From the Top
Pianist Priscella Chan loves to keep busy. She also plays the flute in a youth orchestra and is a competitive figure skater.
From the Top
Cellist Jennie Brent made the difficult decision to give up ballet in order to focus on playing her instrument.
From the Top
Members of the What's Cookin' Saxophone Quartet: Amanda Peterson, 18, Joshua Plotner, 15, Kateri Tumminello, 18, and Mira DeJong, 17
Members of the What's Cookin' Saxophone Quartet: Amanda Peterson, 18, Joshua Plotner, 15, Kateri Tumminello, 18, and Mira DeJong, 17 From the Top
From the Top
From the Top, when Christopher O'Riley did the honors.
Elliot Hines,' whose mother is an accomplished pianist, has always accompanied her son's performances — until he sang on
From the Top
Brendon Elliott comes from a musical family. His mother is a pianist and his father is a professional opera singer.
From the Virginia Arts Festival in Newport News, Va., a 17-year-old baritone sings Handel, a 15-year-old cellist plays Mendelssohn, and a teenage saxophone quartet from Chicago plays that really "cooks."
Brendon Elliott, 13, started taking violin lessons from his mom when he was three years old.
"She wanted all of her children to develop the same love and passion for music that she herself has enjoyed since she was a child," he says.
Elliott and his family play together in a chamber music quartet. He says it's fun being part of a musical family, but Elliott's ultimate dream is to become a famous violin soloist.
"You don't see that many African Americans, especially males, playing string instruments," he says. "By becoming a famous African American violinist I would be a role model and hopefully influence more young people to play."
Elliott plays the "Rondo Allegro" from Lalo's Symphonie Espagnole, accompanied by pianist Christopher O'Riley.
Pianist Priscella Chan is a multi-talented 16-year-old: she's a gifted pianist, plays the flute in the Pasadena Youth Symphony Orchestra and is a serious competitive figure skater.
"I really like keeping busy, and it always helps when you're doing something you like," she says.
Chan plays a set of variations based on a theme by Paganini called Desperate Measures, by Robert Muczynski.
Seventeen-year-old baritone Elliott Hines, a Jack Kent Cooke Young Artist, recalls that one of the most upsetting days of his life was in the seventh grade when learned that he would be "stuck" taking choir.
But Hines discovered that he loved singing, and was inspired by the director's enthusiasm and knowledge. When Hines's mom, a pianist, noticed how strong her son's sense of pitch was, she enrolled him in private voice lessons.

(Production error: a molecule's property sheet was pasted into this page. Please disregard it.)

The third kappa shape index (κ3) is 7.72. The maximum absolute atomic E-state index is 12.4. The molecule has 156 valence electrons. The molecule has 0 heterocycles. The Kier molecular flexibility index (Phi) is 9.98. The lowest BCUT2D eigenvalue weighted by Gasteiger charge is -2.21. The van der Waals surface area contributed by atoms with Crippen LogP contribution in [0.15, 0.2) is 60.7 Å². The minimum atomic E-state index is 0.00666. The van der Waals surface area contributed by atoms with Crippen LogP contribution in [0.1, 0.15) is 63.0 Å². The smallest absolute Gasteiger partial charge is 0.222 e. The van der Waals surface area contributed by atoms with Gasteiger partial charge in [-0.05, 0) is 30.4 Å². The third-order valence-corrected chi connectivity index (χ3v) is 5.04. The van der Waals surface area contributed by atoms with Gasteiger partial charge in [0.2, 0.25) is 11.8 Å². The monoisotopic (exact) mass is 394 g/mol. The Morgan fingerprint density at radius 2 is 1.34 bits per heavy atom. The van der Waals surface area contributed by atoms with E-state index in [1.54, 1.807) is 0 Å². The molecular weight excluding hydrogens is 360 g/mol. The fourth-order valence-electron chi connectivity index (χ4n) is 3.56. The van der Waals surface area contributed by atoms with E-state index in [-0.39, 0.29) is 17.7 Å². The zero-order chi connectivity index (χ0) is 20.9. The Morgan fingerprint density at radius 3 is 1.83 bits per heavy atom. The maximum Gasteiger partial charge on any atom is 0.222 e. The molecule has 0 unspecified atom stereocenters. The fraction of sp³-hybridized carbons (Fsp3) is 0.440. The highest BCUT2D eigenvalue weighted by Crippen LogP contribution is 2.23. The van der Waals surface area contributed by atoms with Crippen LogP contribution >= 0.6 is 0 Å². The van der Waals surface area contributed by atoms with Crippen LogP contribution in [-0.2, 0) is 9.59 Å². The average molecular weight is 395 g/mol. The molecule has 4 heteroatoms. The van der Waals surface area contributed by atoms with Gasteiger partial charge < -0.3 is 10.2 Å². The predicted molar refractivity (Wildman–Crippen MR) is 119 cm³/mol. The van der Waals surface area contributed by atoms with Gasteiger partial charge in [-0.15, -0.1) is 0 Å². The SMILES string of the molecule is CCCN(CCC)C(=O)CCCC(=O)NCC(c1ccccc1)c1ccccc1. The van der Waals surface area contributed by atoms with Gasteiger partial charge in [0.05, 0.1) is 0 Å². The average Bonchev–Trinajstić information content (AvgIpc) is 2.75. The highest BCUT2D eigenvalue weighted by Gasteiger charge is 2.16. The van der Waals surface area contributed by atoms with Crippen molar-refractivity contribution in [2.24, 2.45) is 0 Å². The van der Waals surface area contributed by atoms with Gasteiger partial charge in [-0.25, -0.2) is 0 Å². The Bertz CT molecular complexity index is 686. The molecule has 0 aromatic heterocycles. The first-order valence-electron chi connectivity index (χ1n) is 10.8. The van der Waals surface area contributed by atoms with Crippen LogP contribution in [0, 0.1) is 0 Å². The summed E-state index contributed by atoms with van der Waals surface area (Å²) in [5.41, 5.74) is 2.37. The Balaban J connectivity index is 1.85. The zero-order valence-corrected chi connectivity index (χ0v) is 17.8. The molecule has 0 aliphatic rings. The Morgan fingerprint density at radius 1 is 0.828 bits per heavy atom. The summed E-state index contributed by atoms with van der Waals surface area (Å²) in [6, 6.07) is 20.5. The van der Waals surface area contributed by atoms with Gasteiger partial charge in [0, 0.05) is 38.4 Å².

Now Hines's ultimate goal is to be a choir conductor.
"I love how it's possible for people from so many backgrounds to come together and focus on one goal — to make something beautiful," he says.
Hines sings "Si tra I ceppi" by George Frederick Handel, with Christopher O'Riley, piano.
Jennie Brent may look exceptionally graceful playing cello, but once she exits the stage, it's another story entirely.
"I fall down the stairs at least two or three times a week," she admits. "I'm one of the clumsiest people you'll ever meet."
Brent is not completely uncoordinated, however. She's an excellent dancer, having studied ballet for eleven years. "Still," she says, "I'd always exit the stage after dancing and fall right down the stairs."
One of the hardest decisions the 15-year-old has ever had to make was to quit studying ballet in order to spend more time practicing the cello.
"I loved studying dance," she said, "but everyone I danced with was serious about wanting a ballet career, and I was serious about wanting to be a professional musician. The amount of time I was spending on dance was taking away from my practice time."
Brent plays the Song Without Words in D, Op. 109, by Felix Mendelssohn.
Members of the What's Cookin' Saxophone Quartet — Amanda Peterson, Mira DeJong, Kateri Tumminello, and Joshua Plotner — are all students at the Midwest Young Artists music school in Chicago.
"We call ourselves 'What's Cookin" because you don't see a lot of saxophone quartets out there, and we needed to find a name as unique as we are," explains Peterson, who plays soprano sax. The name is also in tribute to their coach, Susan Cook.
Being in a Saxophone quartet has its challenges for the teenagers.
"The saxophone is naturally an out-of-tune instrument," explains DeJong, who plays alto sax. "There are a few notes that are really troublesome."
"It also helps to know all the tendencies of your particular instrument and the 'cheats' around making your notes more in tune, so it's easier to play in an ensemble," adds Peterson.
Rounding out the quartet are Tumminello on tenor saxophone and Plotner on baritone saxophone.
What's Cookin' plays a movement from the "Quartet for Saxophone" by Elliot Del Borgo.
This program originally aired on June 18, 2008